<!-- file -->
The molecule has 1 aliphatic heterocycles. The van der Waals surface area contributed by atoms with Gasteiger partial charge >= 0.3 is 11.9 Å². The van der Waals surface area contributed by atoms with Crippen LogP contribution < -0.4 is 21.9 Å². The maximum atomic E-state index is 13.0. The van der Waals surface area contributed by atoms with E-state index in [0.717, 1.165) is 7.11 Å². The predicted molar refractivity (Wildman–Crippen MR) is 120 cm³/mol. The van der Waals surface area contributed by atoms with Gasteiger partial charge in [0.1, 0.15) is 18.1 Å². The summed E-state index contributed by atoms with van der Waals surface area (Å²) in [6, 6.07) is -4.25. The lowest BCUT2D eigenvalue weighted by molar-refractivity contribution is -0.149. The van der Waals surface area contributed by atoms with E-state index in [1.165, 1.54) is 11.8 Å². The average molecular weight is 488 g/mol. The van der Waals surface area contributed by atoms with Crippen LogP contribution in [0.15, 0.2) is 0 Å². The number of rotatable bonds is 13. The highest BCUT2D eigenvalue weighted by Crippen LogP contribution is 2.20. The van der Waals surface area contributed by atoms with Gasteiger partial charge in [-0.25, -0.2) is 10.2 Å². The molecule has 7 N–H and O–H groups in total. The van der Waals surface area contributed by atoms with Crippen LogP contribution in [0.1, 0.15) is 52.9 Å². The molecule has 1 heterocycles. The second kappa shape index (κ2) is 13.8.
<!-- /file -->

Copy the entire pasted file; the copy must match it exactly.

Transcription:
The molecule has 1 aliphatic heterocycles. The van der Waals surface area contributed by atoms with Gasteiger partial charge >= 0.3 is 11.9 Å². The van der Waals surface area contributed by atoms with Crippen LogP contribution < -0.4 is 21.9 Å². The maximum atomic E-state index is 13.0. The van der Waals surface area contributed by atoms with E-state index in [0.717, 1.165) is 7.11 Å². The predicted molar refractivity (Wildman–Crippen MR) is 120 cm³/mol. The van der Waals surface area contributed by atoms with Gasteiger partial charge in [0.1, 0.15) is 18.1 Å². The summed E-state index contributed by atoms with van der Waals surface area (Å²) in [6, 6.07) is -4.25. The lowest BCUT2D eigenvalue weighted by molar-refractivity contribution is -0.149. The van der Waals surface area contributed by atoms with E-state index in [1.165, 1.54) is 11.8 Å². The average molecular weight is 488 g/mol. The van der Waals surface area contributed by atoms with Crippen LogP contribution in [0.15, 0.2) is 0 Å². The number of rotatable bonds is 13. The highest BCUT2D eigenvalue weighted by Crippen LogP contribution is 2.20. The van der Waals surface area contributed by atoms with Gasteiger partial charge in [-0.25, -0.2) is 10.2 Å². The molecule has 7 N–H and O–H groups in total. The van der Waals surface area contributed by atoms with Crippen LogP contribution in [0.1, 0.15) is 52.9 Å². The molecule has 1 heterocycles. The second kappa shape index (κ2) is 13.8.